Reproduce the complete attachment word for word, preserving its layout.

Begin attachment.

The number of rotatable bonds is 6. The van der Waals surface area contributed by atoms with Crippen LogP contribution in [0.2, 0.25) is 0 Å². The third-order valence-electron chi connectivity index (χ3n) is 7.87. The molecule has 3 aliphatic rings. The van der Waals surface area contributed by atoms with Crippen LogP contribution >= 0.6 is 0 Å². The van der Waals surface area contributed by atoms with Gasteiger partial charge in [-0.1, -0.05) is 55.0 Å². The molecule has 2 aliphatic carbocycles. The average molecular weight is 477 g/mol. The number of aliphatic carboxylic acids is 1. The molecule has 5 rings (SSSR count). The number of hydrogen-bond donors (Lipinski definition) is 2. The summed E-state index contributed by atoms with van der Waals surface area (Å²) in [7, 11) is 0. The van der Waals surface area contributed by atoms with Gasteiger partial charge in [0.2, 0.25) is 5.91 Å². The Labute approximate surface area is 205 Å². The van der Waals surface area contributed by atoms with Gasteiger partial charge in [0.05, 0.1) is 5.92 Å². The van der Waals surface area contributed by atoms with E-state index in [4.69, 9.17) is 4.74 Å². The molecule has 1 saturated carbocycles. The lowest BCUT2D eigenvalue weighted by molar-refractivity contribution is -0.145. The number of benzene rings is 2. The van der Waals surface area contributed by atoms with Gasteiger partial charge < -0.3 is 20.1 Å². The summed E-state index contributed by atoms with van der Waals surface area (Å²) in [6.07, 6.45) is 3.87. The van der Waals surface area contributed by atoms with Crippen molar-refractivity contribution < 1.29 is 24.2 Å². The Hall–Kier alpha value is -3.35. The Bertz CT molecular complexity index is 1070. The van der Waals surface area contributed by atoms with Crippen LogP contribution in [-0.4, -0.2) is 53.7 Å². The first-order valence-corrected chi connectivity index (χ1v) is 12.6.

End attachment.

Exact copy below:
The number of rotatable bonds is 6. The van der Waals surface area contributed by atoms with Crippen LogP contribution in [0.2, 0.25) is 0 Å². The third-order valence-electron chi connectivity index (χ3n) is 7.87. The molecule has 3 aliphatic rings. The van der Waals surface area contributed by atoms with Crippen LogP contribution >= 0.6 is 0 Å². The van der Waals surface area contributed by atoms with Gasteiger partial charge in [-0.1, -0.05) is 55.0 Å². The molecule has 2 aliphatic carbocycles. The average molecular weight is 477 g/mol. The number of aliphatic carboxylic acids is 1. The molecule has 5 rings (SSSR count). The number of hydrogen-bond donors (Lipinski definition) is 2. The summed E-state index contributed by atoms with van der Waals surface area (Å²) in [7, 11) is 0. The van der Waals surface area contributed by atoms with Gasteiger partial charge in [0.2, 0.25) is 5.91 Å². The Labute approximate surface area is 205 Å². The van der Waals surface area contributed by atoms with Gasteiger partial charge in [0.05, 0.1) is 5.92 Å². The van der Waals surface area contributed by atoms with E-state index in [4.69, 9.17) is 4.74 Å². The molecule has 1 saturated carbocycles. The lowest BCUT2D eigenvalue weighted by molar-refractivity contribution is -0.145. The number of benzene rings is 2. The van der Waals surface area contributed by atoms with Gasteiger partial charge < -0.3 is 20.1 Å². The summed E-state index contributed by atoms with van der Waals surface area (Å²) in [6.07, 6.45) is 3.87. The van der Waals surface area contributed by atoms with Crippen molar-refractivity contribution < 1.29 is 24.2 Å². The Hall–Kier alpha value is -3.35. The Bertz CT molecular complexity index is 1070. The van der Waals surface area contributed by atoms with Crippen LogP contribution in [-0.4, -0.2) is 53.7 Å². The first-order valence-corrected chi connectivity index (χ1v) is 12.6.